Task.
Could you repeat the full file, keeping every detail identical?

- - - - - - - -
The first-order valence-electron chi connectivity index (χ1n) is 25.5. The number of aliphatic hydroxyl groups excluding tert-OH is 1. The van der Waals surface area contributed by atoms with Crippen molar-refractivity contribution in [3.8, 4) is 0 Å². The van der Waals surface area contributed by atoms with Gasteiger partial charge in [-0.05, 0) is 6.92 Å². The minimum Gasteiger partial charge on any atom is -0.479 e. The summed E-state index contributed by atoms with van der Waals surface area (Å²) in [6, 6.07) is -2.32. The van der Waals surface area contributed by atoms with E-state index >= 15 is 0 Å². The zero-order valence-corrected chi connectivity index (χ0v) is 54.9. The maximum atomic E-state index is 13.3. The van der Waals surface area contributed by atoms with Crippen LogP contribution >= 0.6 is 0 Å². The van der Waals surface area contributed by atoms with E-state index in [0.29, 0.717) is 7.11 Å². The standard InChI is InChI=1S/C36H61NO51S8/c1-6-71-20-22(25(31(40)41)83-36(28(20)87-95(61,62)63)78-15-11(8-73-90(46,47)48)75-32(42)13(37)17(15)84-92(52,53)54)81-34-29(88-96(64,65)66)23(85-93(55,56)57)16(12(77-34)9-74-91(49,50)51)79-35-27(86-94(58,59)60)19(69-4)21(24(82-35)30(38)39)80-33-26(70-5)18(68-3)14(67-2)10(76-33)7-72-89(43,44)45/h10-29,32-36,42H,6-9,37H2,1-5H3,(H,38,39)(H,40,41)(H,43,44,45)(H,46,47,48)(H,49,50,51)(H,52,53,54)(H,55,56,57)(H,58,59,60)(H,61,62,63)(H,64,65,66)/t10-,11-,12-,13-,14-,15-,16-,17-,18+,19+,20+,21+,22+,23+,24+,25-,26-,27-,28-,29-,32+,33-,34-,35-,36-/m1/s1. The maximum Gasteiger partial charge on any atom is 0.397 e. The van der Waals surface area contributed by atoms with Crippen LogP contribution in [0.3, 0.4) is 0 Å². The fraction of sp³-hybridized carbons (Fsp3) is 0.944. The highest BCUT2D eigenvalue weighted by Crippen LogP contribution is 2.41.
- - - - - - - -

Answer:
The first-order valence-electron chi connectivity index (χ1n) is 25.5. The number of aliphatic hydroxyl groups excluding tert-OH is 1. The van der Waals surface area contributed by atoms with Crippen molar-refractivity contribution in [3.8, 4) is 0 Å². The van der Waals surface area contributed by atoms with Gasteiger partial charge in [-0.05, 0) is 6.92 Å². The minimum Gasteiger partial charge on any atom is -0.479 e. The summed E-state index contributed by atoms with van der Waals surface area (Å²) in [6, 6.07) is -2.32. The van der Waals surface area contributed by atoms with E-state index >= 15 is 0 Å². The zero-order valence-corrected chi connectivity index (χ0v) is 54.9. The maximum atomic E-state index is 13.3. The van der Waals surface area contributed by atoms with Crippen LogP contribution >= 0.6 is 0 Å². The van der Waals surface area contributed by atoms with E-state index in [0.29, 0.717) is 7.11 Å². The standard InChI is InChI=1S/C36H61NO51S8/c1-6-71-20-22(25(31(40)41)83-36(28(20)87-95(61,62)63)78-15-11(8-73-90(46,47)48)75-32(42)13(37)17(15)84-92(52,53)54)81-34-29(88-96(64,65)66)23(85-93(55,56)57)16(12(77-34)9-74-91(49,50)51)79-35-27(86-94(58,59)60)19(69-4)21(24(82-35)30(38)39)80-33-26(70-5)18(68-3)14(67-2)10(76-33)7-72-89(43,44)45/h10-29,32-36,42H,6-9,37H2,1-5H3,(H,38,39)(H,40,41)(H,43,44,45)(H,46,47,48)(H,49,50,51)(H,52,53,54)(H,55,56,57)(H,58,59,60)(H,61,62,63)(H,64,65,66)/t10-,11-,12-,13-,14-,15-,16-,17-,18+,19+,20+,21+,22+,23+,24+,25-,26-,27-,28-,29-,32+,33-,34-,35-,36-/m1/s1. The maximum Gasteiger partial charge on any atom is 0.397 e. The van der Waals surface area contributed by atoms with Crippen LogP contribution in [0.3, 0.4) is 0 Å². The fraction of sp³-hybridized carbons (Fsp3) is 0.944. The highest BCUT2D eigenvalue weighted by Crippen LogP contribution is 2.41.